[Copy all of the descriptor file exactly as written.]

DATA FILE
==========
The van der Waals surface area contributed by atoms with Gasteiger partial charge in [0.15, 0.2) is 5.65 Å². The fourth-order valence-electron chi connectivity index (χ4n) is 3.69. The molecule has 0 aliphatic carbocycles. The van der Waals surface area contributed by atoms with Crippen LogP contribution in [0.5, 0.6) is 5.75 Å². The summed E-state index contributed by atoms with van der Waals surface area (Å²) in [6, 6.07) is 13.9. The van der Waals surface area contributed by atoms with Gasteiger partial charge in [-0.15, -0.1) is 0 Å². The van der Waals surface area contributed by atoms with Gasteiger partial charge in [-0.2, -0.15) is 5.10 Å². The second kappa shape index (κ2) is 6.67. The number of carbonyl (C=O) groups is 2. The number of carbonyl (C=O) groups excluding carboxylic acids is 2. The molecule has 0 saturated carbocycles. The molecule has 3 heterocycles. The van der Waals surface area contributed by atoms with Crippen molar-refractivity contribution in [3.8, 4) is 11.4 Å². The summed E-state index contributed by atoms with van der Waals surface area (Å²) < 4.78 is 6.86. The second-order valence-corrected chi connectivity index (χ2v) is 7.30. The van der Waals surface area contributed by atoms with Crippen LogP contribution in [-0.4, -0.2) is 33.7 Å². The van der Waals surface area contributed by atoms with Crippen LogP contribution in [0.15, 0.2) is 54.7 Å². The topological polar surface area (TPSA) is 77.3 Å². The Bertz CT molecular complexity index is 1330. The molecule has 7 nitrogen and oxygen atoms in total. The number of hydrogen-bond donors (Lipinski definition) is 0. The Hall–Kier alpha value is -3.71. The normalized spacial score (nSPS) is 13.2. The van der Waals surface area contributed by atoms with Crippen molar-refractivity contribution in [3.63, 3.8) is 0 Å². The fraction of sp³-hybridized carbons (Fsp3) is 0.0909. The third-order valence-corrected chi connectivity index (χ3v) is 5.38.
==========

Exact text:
The van der Waals surface area contributed by atoms with Gasteiger partial charge in [0.15, 0.2) is 5.65 Å². The fourth-order valence-electron chi connectivity index (χ4n) is 3.69. The molecule has 0 aliphatic carbocycles. The van der Waals surface area contributed by atoms with Crippen LogP contribution in [0.5, 0.6) is 5.75 Å². The summed E-state index contributed by atoms with van der Waals surface area (Å²) in [6, 6.07) is 13.9. The van der Waals surface area contributed by atoms with Gasteiger partial charge in [-0.15, -0.1) is 0 Å². The van der Waals surface area contributed by atoms with Gasteiger partial charge in [-0.2, -0.15) is 5.10 Å². The second kappa shape index (κ2) is 6.67. The number of carbonyl (C=O) groups is 2. The number of carbonyl (C=O) groups excluding carboxylic acids is 2. The molecule has 0 saturated carbocycles. The molecule has 3 heterocycles. The van der Waals surface area contributed by atoms with Crippen molar-refractivity contribution in [3.8, 4) is 11.4 Å². The summed E-state index contributed by atoms with van der Waals surface area (Å²) < 4.78 is 6.86. The second-order valence-corrected chi connectivity index (χ2v) is 7.30. The van der Waals surface area contributed by atoms with Crippen LogP contribution in [-0.4, -0.2) is 33.7 Å². The van der Waals surface area contributed by atoms with Crippen LogP contribution in [0.15, 0.2) is 54.7 Å². The topological polar surface area (TPSA) is 77.3 Å². The Bertz CT molecular complexity index is 1330. The molecule has 7 nitrogen and oxygen atoms in total. The number of hydrogen-bond donors (Lipinski definition) is 0. The Hall–Kier alpha value is -3.71. The normalized spacial score (nSPS) is 13.2. The van der Waals surface area contributed by atoms with Crippen molar-refractivity contribution in [3.63, 3.8) is 0 Å². The fraction of sp³-hybridized carbons (Fsp3) is 0.0909. The third-order valence-corrected chi connectivity index (χ3v) is 5.38.